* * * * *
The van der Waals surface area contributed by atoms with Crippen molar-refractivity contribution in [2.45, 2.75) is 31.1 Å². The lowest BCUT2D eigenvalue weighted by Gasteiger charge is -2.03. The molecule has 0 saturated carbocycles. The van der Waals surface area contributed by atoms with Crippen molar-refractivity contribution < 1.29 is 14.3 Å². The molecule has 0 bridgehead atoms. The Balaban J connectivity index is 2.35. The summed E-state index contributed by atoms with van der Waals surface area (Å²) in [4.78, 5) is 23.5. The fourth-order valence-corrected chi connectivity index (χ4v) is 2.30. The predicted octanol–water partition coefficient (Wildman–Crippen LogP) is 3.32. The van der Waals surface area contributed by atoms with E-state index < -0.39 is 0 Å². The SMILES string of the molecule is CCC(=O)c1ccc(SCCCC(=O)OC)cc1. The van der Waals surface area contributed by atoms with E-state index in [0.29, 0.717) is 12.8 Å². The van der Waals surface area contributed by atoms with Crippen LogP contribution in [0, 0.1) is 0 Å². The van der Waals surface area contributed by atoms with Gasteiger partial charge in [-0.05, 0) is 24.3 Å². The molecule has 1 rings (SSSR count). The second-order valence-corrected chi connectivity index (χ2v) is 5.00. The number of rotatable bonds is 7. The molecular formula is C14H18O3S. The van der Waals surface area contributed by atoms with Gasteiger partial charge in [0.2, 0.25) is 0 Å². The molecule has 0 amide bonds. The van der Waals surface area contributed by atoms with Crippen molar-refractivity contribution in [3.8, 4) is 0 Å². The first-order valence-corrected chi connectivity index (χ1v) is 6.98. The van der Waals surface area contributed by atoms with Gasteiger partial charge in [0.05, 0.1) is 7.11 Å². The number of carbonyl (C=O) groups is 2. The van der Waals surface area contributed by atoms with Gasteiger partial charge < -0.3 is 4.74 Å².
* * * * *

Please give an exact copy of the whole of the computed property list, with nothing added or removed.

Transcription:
The van der Waals surface area contributed by atoms with Crippen molar-refractivity contribution in [2.45, 2.75) is 31.1 Å². The lowest BCUT2D eigenvalue weighted by Gasteiger charge is -2.03. The molecule has 0 saturated carbocycles. The van der Waals surface area contributed by atoms with Crippen molar-refractivity contribution < 1.29 is 14.3 Å². The molecule has 0 bridgehead atoms. The Balaban J connectivity index is 2.35. The summed E-state index contributed by atoms with van der Waals surface area (Å²) in [4.78, 5) is 23.5. The fourth-order valence-corrected chi connectivity index (χ4v) is 2.30. The predicted octanol–water partition coefficient (Wildman–Crippen LogP) is 3.32. The van der Waals surface area contributed by atoms with E-state index < -0.39 is 0 Å². The SMILES string of the molecule is CCC(=O)c1ccc(SCCCC(=O)OC)cc1. The van der Waals surface area contributed by atoms with E-state index in [0.29, 0.717) is 12.8 Å². The van der Waals surface area contributed by atoms with Crippen LogP contribution in [0, 0.1) is 0 Å². The van der Waals surface area contributed by atoms with Gasteiger partial charge in [-0.05, 0) is 24.3 Å². The molecule has 1 rings (SSSR count). The second-order valence-corrected chi connectivity index (χ2v) is 5.00. The number of rotatable bonds is 7. The molecular formula is C14H18O3S. The van der Waals surface area contributed by atoms with Gasteiger partial charge in [0.2, 0.25) is 0 Å². The molecule has 0 amide bonds. The van der Waals surface area contributed by atoms with Crippen molar-refractivity contribution in [3.8, 4) is 0 Å². The first-order valence-corrected chi connectivity index (χ1v) is 6.98. The van der Waals surface area contributed by atoms with Gasteiger partial charge in [0.05, 0.1) is 7.11 Å². The number of carbonyl (C=O) groups is 2. The van der Waals surface area contributed by atoms with Gasteiger partial charge < -0.3 is 4.74 Å².